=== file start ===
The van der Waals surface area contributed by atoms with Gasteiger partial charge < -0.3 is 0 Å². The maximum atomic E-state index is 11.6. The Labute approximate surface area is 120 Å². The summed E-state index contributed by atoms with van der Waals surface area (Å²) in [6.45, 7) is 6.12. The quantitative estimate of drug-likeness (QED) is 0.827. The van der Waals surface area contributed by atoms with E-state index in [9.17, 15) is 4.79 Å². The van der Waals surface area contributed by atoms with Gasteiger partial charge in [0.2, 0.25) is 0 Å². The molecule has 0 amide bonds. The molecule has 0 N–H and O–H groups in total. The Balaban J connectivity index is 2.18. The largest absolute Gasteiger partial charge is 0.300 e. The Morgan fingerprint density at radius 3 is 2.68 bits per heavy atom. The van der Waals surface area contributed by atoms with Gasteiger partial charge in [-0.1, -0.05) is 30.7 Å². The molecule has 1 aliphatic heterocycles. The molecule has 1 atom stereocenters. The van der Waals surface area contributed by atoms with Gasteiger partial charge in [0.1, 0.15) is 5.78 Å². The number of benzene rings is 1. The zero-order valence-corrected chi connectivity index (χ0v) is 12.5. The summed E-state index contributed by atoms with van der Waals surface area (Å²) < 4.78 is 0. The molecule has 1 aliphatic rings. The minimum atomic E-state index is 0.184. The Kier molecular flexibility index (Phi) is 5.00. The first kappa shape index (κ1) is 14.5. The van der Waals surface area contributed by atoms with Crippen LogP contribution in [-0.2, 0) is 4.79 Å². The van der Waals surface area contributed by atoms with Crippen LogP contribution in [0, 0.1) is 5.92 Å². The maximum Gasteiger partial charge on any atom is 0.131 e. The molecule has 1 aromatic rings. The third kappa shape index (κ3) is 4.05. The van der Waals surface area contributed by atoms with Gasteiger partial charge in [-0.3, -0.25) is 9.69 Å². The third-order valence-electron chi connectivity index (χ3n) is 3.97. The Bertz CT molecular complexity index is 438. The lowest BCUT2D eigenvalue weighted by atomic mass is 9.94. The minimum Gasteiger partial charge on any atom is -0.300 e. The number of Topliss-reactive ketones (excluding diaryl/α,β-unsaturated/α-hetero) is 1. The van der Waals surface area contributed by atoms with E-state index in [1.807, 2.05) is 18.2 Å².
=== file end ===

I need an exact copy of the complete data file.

The van der Waals surface area contributed by atoms with Gasteiger partial charge < -0.3 is 0 Å². The maximum atomic E-state index is 11.6. The Labute approximate surface area is 120 Å². The summed E-state index contributed by atoms with van der Waals surface area (Å²) in [6.45, 7) is 6.12. The quantitative estimate of drug-likeness (QED) is 0.827. The van der Waals surface area contributed by atoms with E-state index in [9.17, 15) is 4.79 Å². The van der Waals surface area contributed by atoms with Gasteiger partial charge in [0.2, 0.25) is 0 Å². The molecule has 0 amide bonds. The molecule has 0 N–H and O–H groups in total. The Balaban J connectivity index is 2.18. The largest absolute Gasteiger partial charge is 0.300 e. The Morgan fingerprint density at radius 3 is 2.68 bits per heavy atom. The van der Waals surface area contributed by atoms with Gasteiger partial charge in [-0.1, -0.05) is 30.7 Å². The molecule has 1 aliphatic heterocycles. The molecule has 1 atom stereocenters. The van der Waals surface area contributed by atoms with Gasteiger partial charge in [0.1, 0.15) is 5.78 Å². The number of benzene rings is 1. The zero-order valence-corrected chi connectivity index (χ0v) is 12.5. The summed E-state index contributed by atoms with van der Waals surface area (Å²) < 4.78 is 0. The molecule has 1 aliphatic rings. The minimum atomic E-state index is 0.184. The Kier molecular flexibility index (Phi) is 5.00. The first kappa shape index (κ1) is 14.5. The van der Waals surface area contributed by atoms with Crippen LogP contribution in [-0.2, 0) is 4.79 Å². The van der Waals surface area contributed by atoms with Crippen LogP contribution in [0, 0.1) is 5.92 Å². The maximum Gasteiger partial charge on any atom is 0.131 e. The molecule has 1 aromatic rings. The third kappa shape index (κ3) is 4.05. The van der Waals surface area contributed by atoms with Gasteiger partial charge in [-0.3, -0.25) is 9.69 Å². The third-order valence-electron chi connectivity index (χ3n) is 3.97. The Bertz CT molecular complexity index is 438. The lowest BCUT2D eigenvalue weighted by atomic mass is 9.94. The minimum Gasteiger partial charge on any atom is -0.300 e. The number of Topliss-reactive ketones (excluding diaryl/α,β-unsaturated/α-hetero) is 1. The van der Waals surface area contributed by atoms with E-state index in [1.807, 2.05) is 18.2 Å².